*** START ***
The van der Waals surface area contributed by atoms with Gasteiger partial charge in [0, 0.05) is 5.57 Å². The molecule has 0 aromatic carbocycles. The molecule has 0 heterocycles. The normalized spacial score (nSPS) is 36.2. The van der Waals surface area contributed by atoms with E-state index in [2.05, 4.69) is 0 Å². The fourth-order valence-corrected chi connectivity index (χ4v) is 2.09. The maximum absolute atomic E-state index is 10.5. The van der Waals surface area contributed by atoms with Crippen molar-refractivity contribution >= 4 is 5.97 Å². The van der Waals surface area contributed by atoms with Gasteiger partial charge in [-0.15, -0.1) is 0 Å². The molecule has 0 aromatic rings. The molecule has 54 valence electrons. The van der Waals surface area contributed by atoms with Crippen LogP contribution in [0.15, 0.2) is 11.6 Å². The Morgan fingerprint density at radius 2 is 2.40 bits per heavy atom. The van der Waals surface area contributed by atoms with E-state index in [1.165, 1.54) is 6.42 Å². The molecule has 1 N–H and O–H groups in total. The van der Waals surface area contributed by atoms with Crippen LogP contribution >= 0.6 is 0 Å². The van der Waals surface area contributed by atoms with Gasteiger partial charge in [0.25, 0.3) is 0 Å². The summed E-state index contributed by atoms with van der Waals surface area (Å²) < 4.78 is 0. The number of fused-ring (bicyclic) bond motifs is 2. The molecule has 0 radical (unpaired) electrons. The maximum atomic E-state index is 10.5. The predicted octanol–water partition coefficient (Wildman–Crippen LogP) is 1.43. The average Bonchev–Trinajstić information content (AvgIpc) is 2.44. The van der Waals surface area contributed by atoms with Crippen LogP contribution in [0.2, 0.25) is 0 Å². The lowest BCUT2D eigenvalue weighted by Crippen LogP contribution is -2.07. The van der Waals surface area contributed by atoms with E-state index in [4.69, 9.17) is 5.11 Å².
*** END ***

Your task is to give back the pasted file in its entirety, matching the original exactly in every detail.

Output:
The van der Waals surface area contributed by atoms with Gasteiger partial charge in [0, 0.05) is 5.57 Å². The molecule has 0 aromatic carbocycles. The molecule has 0 heterocycles. The normalized spacial score (nSPS) is 36.2. The van der Waals surface area contributed by atoms with E-state index in [2.05, 4.69) is 0 Å². The fourth-order valence-corrected chi connectivity index (χ4v) is 2.09. The maximum absolute atomic E-state index is 10.5. The van der Waals surface area contributed by atoms with Crippen molar-refractivity contribution >= 4 is 5.97 Å². The van der Waals surface area contributed by atoms with Gasteiger partial charge in [-0.15, -0.1) is 0 Å². The molecule has 0 aromatic rings. The molecule has 54 valence electrons. The van der Waals surface area contributed by atoms with Crippen LogP contribution in [0.15, 0.2) is 11.6 Å². The Morgan fingerprint density at radius 2 is 2.40 bits per heavy atom. The van der Waals surface area contributed by atoms with E-state index in [1.165, 1.54) is 6.42 Å². The molecule has 1 N–H and O–H groups in total. The van der Waals surface area contributed by atoms with Crippen LogP contribution >= 0.6 is 0 Å². The van der Waals surface area contributed by atoms with Gasteiger partial charge in [0.25, 0.3) is 0 Å². The summed E-state index contributed by atoms with van der Waals surface area (Å²) < 4.78 is 0. The number of fused-ring (bicyclic) bond motifs is 2. The molecule has 0 radical (unpaired) electrons. The maximum atomic E-state index is 10.5. The predicted octanol–water partition coefficient (Wildman–Crippen LogP) is 1.43. The average Bonchev–Trinajstić information content (AvgIpc) is 2.44. The van der Waals surface area contributed by atoms with Crippen LogP contribution in [0.2, 0.25) is 0 Å². The lowest BCUT2D eigenvalue weighted by Crippen LogP contribution is -2.07. The van der Waals surface area contributed by atoms with E-state index in [4.69, 9.17) is 5.11 Å².